The Internet’s original protocols, forged in the late 1960s, were designed to do one thing very well: facilitate communication between a few hundred academic and government users. The protocols efficiently break digital data into simple units called packets and send the packets to their destinations through a series of network routers. Both the routers and PCs, also called nodes, have unique digital addresses known as Internet Protocol or IP addresses. That’s basically it. The system assumed that all users on the network could be trusted and that the computers linked by the Internet were mostly fixed objects.
The Internet’s design was indifferent to whether the information packets added up to a malicious virus or a love letter; it had no provisions for doing much besides getting the data to its destination. Nor did it accommodate nodes that moved – such as PDAs that could connect to the Internet at any of myriad locations. Over the years, a slew of patches arose: firewalls, antivirus software, spam filters, and the like. One patch assigns each mobile node a new IP address every time it moves to a new point in the network.
[Click here to view graphic representations of David D. Clark’s four goals for a new Internet architecture.]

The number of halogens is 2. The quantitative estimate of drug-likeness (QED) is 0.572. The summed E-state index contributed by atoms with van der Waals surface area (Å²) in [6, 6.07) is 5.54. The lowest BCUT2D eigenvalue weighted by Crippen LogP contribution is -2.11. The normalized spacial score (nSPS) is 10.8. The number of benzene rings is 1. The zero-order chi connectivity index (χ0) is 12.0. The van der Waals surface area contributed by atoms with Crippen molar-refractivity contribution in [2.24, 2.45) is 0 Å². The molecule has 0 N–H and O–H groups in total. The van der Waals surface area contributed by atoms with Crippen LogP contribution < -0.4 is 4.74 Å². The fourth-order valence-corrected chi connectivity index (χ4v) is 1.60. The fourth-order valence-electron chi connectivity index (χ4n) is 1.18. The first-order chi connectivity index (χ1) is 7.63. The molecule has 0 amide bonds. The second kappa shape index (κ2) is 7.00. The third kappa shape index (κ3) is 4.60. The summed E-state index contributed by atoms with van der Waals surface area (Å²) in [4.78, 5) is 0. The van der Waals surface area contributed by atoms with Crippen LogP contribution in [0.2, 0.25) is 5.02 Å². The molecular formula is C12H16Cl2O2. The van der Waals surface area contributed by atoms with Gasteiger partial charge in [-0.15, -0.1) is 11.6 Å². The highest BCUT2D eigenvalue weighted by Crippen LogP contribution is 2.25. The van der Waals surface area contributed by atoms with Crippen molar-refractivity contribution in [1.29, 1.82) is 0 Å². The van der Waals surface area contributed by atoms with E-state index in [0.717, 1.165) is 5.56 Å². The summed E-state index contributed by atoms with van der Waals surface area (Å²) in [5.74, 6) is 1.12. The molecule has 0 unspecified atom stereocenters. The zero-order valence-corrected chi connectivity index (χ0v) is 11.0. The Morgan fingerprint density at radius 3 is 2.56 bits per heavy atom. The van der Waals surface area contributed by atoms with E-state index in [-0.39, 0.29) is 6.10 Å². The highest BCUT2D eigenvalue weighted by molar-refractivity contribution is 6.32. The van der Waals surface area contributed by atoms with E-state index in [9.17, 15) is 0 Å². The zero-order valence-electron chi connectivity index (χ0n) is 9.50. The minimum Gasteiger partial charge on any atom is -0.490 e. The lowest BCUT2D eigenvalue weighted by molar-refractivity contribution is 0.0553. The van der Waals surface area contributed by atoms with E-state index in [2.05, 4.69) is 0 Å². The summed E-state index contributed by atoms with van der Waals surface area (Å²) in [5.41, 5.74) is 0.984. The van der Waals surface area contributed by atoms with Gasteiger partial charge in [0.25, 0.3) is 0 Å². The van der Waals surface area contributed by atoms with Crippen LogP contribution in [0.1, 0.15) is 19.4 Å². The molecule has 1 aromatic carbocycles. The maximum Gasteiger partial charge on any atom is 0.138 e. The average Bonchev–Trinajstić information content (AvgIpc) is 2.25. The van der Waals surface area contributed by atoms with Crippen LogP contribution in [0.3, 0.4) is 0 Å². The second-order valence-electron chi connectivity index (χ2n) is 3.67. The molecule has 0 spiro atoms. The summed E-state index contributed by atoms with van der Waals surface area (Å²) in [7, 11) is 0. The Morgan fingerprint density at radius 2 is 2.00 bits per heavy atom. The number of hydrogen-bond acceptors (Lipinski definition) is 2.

Clearly, security patches aren’t keeping pace. That’s partly because different people use different patches and not everyone updates them religiously; some people don’t have any installed. And the most common mobility patch – the IP addresses that constantly change as you move around – has downsides. When your mobile computer has a new identity every time it connects to the Internet, the websites you deal with regularly won’t know it’s you. This means, for example, that your favorite airline’s Web page might not cough up a reservation form with your name and frequent-flyer number already filled out. The constantly changing address also means you can expect breaks in service if you are using the Internet to, say, listen to a streaming radio broadcast on your PDA. It also means that someone who commits a crime online using a mobile device will be harder to track down.
In the view of many experts in the field, there are even more fundamental reasons to be concerned. Patches create an ever more complicated system, one that becomes harder to manage, understand, and improve upon. “We’ve been on a track for 30 years of incrementally making improvements to the Internet and fixing problems that we see,” says Larry Peterson, a computer scientist at Princeton University. “We see vulnerability, we try to patch it. That approach is one that has worked for 30 years. But there is reason to be concerned. Without a long-term plan, if you are just patching the next problem you see, you end up with an increasingly complex and brittle system. It makes new services difficult to employ. It makes it much harder to manage because of the added complexity of all these point solutions that have been added. At the same time, there is concern that we will hit a dead end at some point. There will be problems we can’t sufficiently patch.”